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FDA detects low levels of arsenic in rice, not enough to cause immediate harm, long-term effects remain unknown

Posted: September 9, 2013 |   Comments

( The Food and Drug Administration has completed a new study in which they found samples of rice to be contaminated with arsenic. The FDA tested more than 1,300 samples of rice and rice products. Average levels of inorganic arsenic found in rice ranged from 2.6 to 7.2 micrograms per serving, with instant rice at the low end and brown rice at the high end. Average levels of inorganic arsenic found in rice products ranged from 0.1 to 6.6 micrograms per serving, with infant formula at the bottom and rice pasta at the top.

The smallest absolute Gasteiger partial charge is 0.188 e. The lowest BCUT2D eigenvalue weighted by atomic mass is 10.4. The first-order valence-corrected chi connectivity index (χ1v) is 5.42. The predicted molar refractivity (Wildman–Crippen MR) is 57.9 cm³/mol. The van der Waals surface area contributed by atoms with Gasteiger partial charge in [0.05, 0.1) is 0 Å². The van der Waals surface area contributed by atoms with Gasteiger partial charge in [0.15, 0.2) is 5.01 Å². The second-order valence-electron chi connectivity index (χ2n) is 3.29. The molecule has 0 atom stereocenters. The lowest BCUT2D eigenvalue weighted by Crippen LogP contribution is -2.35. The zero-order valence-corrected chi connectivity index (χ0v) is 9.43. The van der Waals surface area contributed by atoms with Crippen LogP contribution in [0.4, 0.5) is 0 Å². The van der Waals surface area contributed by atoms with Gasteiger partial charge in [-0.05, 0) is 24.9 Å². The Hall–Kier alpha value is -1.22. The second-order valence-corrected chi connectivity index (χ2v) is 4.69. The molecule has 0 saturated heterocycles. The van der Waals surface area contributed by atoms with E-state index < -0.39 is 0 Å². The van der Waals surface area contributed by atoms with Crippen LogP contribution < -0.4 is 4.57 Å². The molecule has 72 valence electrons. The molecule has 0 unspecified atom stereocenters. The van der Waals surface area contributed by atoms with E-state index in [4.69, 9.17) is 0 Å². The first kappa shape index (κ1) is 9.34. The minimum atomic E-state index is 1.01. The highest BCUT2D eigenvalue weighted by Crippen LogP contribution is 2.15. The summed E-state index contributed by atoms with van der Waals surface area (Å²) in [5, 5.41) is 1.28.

Arsenic comes in two types, organic and inorganic. Organic arsenic passes through the body and is not known to be very harmful. Inorganic arsenic is found in some pesticides and is a toxic substance that may increase one's risk of cancer if consumed at high levels or over a long period. Arsenic is found naturally present in low levels in water, air, soil, and, subsequently, food.

"These amounts of detectable arsenic are not high enough to cause any immediate or short-term adverse health effects," the FDA's website reads. However, they are unsure of what long-term effects may occur from consuming low levels of arsenic.

The FDA says that it now intends to conduct a risk assessment for consumption of arsenic in rice and is also conducting additional sampling to broaden its data on infant and toddler products. In the meantime, the agency advises consumers to eat a well-balanced diet, vary their grains and consider diversifying infant foods.

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